The Story of Harvey, a Cooper’s Hawk Rescued in Houston During the Hurricane

After seeking shelter in a taxicab, the bird was eventually taken in by a Houston wildlife rehab center preparing for an influx of injured animals.

On Friday evening in Houston, Liz Compton couldn’t relax. It was the night before Hurricane Harvey would make landfall and the entire city was on edge as it waited for what would turn out to be a record-breaking amount of rain. Compton, a wildlife rehabilitator with the Texas Wildlife Rehabilitation Coalition (TWRC) Wildlife Center in Houston, had other things on her mind, too. As she waited for the storm, she incessantly refreshed the TWRC Wildlife Center’s Facebook page for urgent messages in case people sheltering injured wildlife needed any advice.

Messages rolled in and Compton, who specializes in bird and raptor rehabilitation, remotely helped people care for storm-struck critters. One message, though, got her up and outside into the gathering storm: a link to videos of a hawk, a rising YouTube star, that required attention right away.

She pieced together the story from the series of videos. Earlier that day, an injured Cooper’s Hawk found himself a safe space to wait out the storm—inside a Lone Star taxicab. The cab owner, William Bruso, was out gathering supplies in preparation for the category 4 hurricane, and when he returned to his car, there huddled a frightened bird on his passenger seat. “Hurricane Harvey is getting ready to barrel down through here,” Bruso says in a YouTube video posted when he first met the hawk. “[And this bird] just kind of hopped in and doesn't want to leave.”

Bruso gave the hawk several opportunities to escape his cab, but he wouldn’t budge. So, the two settled in at Bruso’s home, where he continuously updated the world about Harvey the Hawk.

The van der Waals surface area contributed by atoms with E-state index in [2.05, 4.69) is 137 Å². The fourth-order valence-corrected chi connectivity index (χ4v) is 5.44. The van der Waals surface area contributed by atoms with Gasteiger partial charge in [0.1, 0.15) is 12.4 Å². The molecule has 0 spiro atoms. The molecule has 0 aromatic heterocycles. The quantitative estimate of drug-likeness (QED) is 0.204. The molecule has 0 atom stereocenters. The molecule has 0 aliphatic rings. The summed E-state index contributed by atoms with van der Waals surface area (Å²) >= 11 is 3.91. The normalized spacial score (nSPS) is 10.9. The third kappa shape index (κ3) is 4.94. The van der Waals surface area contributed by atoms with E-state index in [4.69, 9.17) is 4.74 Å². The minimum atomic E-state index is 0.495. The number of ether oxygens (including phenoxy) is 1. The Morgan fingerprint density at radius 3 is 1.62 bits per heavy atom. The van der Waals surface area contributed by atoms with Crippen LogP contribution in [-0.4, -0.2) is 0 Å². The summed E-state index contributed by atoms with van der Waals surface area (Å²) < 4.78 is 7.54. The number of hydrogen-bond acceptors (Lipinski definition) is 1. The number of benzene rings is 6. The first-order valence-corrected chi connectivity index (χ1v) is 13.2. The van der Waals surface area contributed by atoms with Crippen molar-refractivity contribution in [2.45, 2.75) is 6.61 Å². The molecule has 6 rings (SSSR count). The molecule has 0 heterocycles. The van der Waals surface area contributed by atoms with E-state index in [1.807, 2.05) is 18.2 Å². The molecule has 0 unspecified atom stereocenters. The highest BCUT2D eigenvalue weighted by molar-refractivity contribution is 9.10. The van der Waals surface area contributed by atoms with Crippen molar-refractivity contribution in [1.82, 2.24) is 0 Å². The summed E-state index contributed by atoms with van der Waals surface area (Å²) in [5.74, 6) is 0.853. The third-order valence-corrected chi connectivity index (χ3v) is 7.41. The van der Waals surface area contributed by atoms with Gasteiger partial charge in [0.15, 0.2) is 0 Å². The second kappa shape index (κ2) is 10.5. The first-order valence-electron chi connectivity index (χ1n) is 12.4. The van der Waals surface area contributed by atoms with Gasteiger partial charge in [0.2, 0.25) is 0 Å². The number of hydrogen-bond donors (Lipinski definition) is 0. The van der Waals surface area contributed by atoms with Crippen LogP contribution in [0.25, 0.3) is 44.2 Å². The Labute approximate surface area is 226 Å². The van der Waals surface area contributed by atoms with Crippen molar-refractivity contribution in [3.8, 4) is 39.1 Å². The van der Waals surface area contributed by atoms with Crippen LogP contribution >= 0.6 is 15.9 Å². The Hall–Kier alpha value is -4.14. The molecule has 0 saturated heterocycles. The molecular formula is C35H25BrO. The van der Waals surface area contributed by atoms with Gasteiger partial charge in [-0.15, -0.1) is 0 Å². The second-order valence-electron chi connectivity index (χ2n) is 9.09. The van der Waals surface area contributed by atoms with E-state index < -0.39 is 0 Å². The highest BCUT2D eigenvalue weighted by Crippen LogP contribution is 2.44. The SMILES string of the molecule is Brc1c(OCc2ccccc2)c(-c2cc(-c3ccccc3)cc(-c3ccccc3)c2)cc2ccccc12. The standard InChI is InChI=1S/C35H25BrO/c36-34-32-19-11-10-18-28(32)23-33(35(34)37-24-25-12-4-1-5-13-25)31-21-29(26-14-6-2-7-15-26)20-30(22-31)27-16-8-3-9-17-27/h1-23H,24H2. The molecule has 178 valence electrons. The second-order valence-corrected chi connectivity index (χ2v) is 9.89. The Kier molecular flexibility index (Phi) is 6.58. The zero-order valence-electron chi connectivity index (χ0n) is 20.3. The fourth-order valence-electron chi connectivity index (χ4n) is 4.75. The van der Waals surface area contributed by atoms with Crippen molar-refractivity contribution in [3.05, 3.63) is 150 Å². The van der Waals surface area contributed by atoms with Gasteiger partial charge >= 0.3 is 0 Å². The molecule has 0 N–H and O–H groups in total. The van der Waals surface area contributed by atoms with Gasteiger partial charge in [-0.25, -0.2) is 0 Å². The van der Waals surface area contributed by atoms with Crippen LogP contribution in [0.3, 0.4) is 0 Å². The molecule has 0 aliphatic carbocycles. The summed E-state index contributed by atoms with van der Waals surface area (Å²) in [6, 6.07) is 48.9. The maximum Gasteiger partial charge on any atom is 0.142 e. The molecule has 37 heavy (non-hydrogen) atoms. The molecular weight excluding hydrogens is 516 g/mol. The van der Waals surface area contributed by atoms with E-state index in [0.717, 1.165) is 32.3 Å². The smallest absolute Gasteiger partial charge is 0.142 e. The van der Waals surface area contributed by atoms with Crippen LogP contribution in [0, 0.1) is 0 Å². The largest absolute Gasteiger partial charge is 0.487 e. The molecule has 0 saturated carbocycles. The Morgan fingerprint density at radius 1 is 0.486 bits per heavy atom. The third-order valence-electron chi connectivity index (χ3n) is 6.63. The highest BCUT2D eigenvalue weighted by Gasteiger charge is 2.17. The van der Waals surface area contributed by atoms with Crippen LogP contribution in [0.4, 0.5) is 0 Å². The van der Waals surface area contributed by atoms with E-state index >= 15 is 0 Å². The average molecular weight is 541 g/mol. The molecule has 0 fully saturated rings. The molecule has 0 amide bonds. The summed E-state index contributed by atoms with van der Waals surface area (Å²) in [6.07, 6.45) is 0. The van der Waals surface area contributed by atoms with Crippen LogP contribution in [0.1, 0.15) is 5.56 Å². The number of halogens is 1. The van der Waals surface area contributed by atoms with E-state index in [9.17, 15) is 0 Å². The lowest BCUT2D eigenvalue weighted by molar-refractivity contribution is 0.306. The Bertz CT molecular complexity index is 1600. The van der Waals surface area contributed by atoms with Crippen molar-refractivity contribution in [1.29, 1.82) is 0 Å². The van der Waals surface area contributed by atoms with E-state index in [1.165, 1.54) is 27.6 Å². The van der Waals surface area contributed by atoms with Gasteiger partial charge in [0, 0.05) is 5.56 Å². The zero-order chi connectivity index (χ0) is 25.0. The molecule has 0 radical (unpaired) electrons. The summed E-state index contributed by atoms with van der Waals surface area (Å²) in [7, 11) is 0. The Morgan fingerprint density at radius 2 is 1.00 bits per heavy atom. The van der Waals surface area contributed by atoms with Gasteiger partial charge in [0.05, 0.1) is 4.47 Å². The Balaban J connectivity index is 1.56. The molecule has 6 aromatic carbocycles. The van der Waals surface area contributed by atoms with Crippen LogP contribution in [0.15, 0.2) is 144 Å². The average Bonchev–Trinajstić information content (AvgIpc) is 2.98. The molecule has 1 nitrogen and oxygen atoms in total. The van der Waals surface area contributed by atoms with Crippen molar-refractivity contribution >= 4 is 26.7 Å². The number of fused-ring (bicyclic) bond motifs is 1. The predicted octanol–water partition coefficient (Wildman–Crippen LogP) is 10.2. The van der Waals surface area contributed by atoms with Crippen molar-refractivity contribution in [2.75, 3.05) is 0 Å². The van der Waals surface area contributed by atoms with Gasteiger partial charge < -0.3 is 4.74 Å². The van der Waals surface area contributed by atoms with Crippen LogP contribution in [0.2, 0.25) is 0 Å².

In one of Bruso’s updates, he mentions Harvey was “spooked” or possibly hurt by a cat, which got Compton worried about his injuries. “Harvey was lucky to find someone to take him in during this serious storm,” Compton says. “But I reached out to Bruso because I knew something was wrong with the hawk, and he needed more professional care. The storm didn’t quite rile up yet, so we had just enough time to pick up Harvey the next morning.”

Compton and her husband fetched Harvey themselves. But the center is inaccessible due to severe road flooding from the rain and an overflowing reservoir next door. So like all the other animals housed at the shelter, Harvey is being cared for at a TWRC staff member's home—in his case, Compton's. 

Typically, TWRC is Houston's local hub for wildlife rescuers to drop off animals for treatment, get directions to independent rehabbers, or receive advice. Now, though, it's unavailable and soon injured animals will need assistance. So, what can a rescuer do?

Currently, four or five TWRC staff members are fielding calls and emails, advising people to follow the center’s general care protocols on their website. Compton’s main recommendation is to keep injured animals in warm, dark places such as a slightly heated box padded with blankets. Beyond that, TWRC staff are handling each rescue on a case-by-case basis; the number of animals taken in by rescuers is still unknown.

Flooding in Houston hasn’t let up, and the staff hasn’t figured out when the center should reopen. Everyone’s keeping a close watch on road and weather conditions and preparing for a huge influx of wildlife in the coming days, including birds exhausted from fighting the storm. “This time of year is the second squirrel breeding season, so we’re going to see a ton of baby squirrels,” Compton says. “Displaced baby birds, bunnies and opossums, as well as injured adults like Harvey, are also likely to straggle in.” When capacity becomes overloaded, the TWRC will take donations and volunteer manpower during post-storm animal care.

For now, Compton takes comfort in knowing that Harvey the Hurricane Hawk is getting back to tip-top shape. He’s eating and drinking, and getting a little feistier each day, she says. These are great signs, but she’s still eager to get Harvey an X-ray and a thorough checkup to make sure he can fly again when the roads and skies clear.

Update 9/1: Roads near the TWRC Wildlife Center have cleared, and staff are on site to take in rescued animals.


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